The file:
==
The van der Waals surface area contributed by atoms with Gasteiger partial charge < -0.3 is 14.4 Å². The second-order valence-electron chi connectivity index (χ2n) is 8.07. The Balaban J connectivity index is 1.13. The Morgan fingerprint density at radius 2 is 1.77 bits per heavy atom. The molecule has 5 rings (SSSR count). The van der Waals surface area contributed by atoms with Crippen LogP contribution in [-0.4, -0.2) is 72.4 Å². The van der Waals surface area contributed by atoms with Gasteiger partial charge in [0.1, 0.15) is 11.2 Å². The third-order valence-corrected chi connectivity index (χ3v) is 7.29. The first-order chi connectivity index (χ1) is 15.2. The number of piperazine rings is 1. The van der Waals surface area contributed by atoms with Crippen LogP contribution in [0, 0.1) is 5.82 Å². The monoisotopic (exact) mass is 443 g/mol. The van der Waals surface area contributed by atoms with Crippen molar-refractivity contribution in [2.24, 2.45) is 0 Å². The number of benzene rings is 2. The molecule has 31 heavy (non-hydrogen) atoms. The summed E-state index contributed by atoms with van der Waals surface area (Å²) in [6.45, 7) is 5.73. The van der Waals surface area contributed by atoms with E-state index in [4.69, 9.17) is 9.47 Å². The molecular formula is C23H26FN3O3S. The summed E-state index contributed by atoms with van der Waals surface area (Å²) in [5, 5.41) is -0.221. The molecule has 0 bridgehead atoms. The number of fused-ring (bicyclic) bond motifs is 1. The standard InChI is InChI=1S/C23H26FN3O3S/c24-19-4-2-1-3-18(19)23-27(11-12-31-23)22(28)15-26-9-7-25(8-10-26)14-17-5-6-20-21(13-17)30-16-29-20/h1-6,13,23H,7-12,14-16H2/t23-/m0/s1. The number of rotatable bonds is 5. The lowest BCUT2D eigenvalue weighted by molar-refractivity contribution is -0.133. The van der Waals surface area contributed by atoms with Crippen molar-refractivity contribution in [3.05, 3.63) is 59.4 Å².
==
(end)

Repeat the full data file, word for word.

The van der Waals surface area contributed by atoms with Gasteiger partial charge < -0.3 is 14.4 Å². The second-order valence-electron chi connectivity index (χ2n) is 8.07. The Balaban J connectivity index is 1.13. The Morgan fingerprint density at radius 2 is 1.77 bits per heavy atom. The molecule has 5 rings (SSSR count). The van der Waals surface area contributed by atoms with Crippen LogP contribution in [-0.4, -0.2) is 72.4 Å². The van der Waals surface area contributed by atoms with Gasteiger partial charge in [0.1, 0.15) is 11.2 Å². The third-order valence-corrected chi connectivity index (χ3v) is 7.29. The first-order chi connectivity index (χ1) is 15.2. The number of piperazine rings is 1. The van der Waals surface area contributed by atoms with Crippen LogP contribution in [0, 0.1) is 5.82 Å². The monoisotopic (exact) mass is 443 g/mol. The van der Waals surface area contributed by atoms with Crippen molar-refractivity contribution in [2.24, 2.45) is 0 Å². The number of benzene rings is 2. The molecule has 31 heavy (non-hydrogen) atoms. The summed E-state index contributed by atoms with van der Waals surface area (Å²) in [6.45, 7) is 5.73. The van der Waals surface area contributed by atoms with E-state index in [4.69, 9.17) is 9.47 Å². The molecular formula is C23H26FN3O3S. The summed E-state index contributed by atoms with van der Waals surface area (Å²) in [5, 5.41) is -0.221. The molecule has 0 bridgehead atoms. The number of fused-ring (bicyclic) bond motifs is 1. The standard InChI is InChI=1S/C23H26FN3O3S/c24-19-4-2-1-3-18(19)23-27(11-12-31-23)22(28)15-26-9-7-25(8-10-26)14-17-5-6-20-21(13-17)30-16-29-20/h1-6,13,23H,7-12,14-16H2/t23-/m0/s1. The number of rotatable bonds is 5. The lowest BCUT2D eigenvalue weighted by molar-refractivity contribution is -0.133. The van der Waals surface area contributed by atoms with Crippen molar-refractivity contribution in [3.05, 3.63) is 59.4 Å².